Kamigami is an engineering set that is easy for kids to build, program and play. Kids can create a robotic bug in the likeness of insects such as a praying mantis or ladybug with flat sheets of durable plastic and a motorized base. Once assembled, the Kamigami can be programmed through an easy-to-use app that allows kids to customize their robot’s unique movements and reactions. Kids can design how the robot interacts with them, its environment and other Kamigami Robots. In addition, they can use the free companion app to drive, race, or battle their Kamigami. The visual programming interface makes it easy to blink lights, play sounds and maneuver around obstacles. The app will continually offer new updates and game suggestions.
Built by robotics engineers, Kamigami supports coding logic used in hardware and software programming. The robotics technology was inspired by Dash Robotics co-founders Nick Kohut and Andrew Gillies biomimicry work, an innovation that seeks solutions to human challenges by emulating nature’s time-tested patterns and strategies. As Kohut and Gillies created robots that mimicked the motions of insects and animals in their lab at UC Berkeley, they concluded that not only could this kind of technology benefit industries and mankind — it could also be fun for kids to play with.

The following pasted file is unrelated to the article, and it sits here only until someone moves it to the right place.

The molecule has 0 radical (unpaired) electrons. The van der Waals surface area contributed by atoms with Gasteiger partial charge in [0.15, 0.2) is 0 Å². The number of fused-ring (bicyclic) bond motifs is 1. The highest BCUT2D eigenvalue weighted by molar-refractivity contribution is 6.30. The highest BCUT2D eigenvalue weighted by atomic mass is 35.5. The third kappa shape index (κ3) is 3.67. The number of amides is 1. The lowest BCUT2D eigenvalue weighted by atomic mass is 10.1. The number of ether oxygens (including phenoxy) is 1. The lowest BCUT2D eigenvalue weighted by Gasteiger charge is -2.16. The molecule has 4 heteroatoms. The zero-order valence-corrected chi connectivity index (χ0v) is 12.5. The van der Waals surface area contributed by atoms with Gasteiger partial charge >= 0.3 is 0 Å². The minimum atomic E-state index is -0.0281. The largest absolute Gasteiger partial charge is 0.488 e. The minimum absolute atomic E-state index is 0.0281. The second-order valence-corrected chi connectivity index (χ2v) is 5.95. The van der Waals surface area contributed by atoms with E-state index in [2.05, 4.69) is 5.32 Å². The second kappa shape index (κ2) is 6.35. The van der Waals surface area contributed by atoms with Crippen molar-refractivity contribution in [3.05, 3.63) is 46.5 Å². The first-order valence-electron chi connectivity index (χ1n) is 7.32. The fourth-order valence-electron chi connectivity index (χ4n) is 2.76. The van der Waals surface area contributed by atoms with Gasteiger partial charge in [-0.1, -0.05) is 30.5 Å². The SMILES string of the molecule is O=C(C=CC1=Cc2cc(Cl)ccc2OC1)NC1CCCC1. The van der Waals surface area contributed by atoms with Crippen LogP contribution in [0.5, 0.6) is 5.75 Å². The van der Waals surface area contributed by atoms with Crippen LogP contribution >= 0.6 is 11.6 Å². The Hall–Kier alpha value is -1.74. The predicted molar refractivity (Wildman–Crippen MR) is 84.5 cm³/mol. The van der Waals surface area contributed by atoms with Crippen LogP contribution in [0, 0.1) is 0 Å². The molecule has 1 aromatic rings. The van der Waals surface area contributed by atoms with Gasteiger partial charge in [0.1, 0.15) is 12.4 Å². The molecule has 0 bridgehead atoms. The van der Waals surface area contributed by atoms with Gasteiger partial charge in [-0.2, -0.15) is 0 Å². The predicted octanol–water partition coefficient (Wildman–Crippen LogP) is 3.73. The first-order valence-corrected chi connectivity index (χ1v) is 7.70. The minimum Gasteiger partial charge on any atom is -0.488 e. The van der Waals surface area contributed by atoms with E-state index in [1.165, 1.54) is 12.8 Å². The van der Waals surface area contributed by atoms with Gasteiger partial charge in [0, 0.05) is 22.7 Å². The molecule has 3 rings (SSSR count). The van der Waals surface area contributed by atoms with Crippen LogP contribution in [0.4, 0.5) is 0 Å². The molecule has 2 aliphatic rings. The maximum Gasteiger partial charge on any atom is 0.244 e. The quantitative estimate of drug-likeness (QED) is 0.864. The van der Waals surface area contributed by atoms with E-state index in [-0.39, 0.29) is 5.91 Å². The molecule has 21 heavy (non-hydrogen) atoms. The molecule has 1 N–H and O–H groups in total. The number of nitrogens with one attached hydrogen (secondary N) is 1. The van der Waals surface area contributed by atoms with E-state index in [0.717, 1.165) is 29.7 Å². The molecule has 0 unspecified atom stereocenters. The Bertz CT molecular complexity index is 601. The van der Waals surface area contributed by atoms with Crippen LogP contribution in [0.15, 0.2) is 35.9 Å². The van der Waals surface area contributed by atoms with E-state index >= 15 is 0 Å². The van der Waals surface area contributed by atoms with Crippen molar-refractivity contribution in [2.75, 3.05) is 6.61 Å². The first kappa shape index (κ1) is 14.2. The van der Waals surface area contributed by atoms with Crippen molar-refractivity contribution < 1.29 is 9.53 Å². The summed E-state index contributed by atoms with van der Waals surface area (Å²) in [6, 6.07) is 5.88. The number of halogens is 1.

Mattel’s collaboration with Dash Robotics is part of the company’s effort to evolve play by developing connected technology platforms. Dash Robotics was started by two UC Berkley Ph.D. graduates, who previously used their expertise in robotics to complete projects for the U.S. Army and NSF.
There will be eight types of Kamigami available at launch, including ones that resemble lady bugs, praying mantises, scorpions and more with the ability of users to change the look of the Kamigami Robot with shell packs. The Kamigami Robot has a 3-axis accelerometer, 3-axis gyroscope, IR transmitter, two IR sensors and tri-color LEDS. The battery is a rechargeable lithium polymer with playtime up to 30 minutes.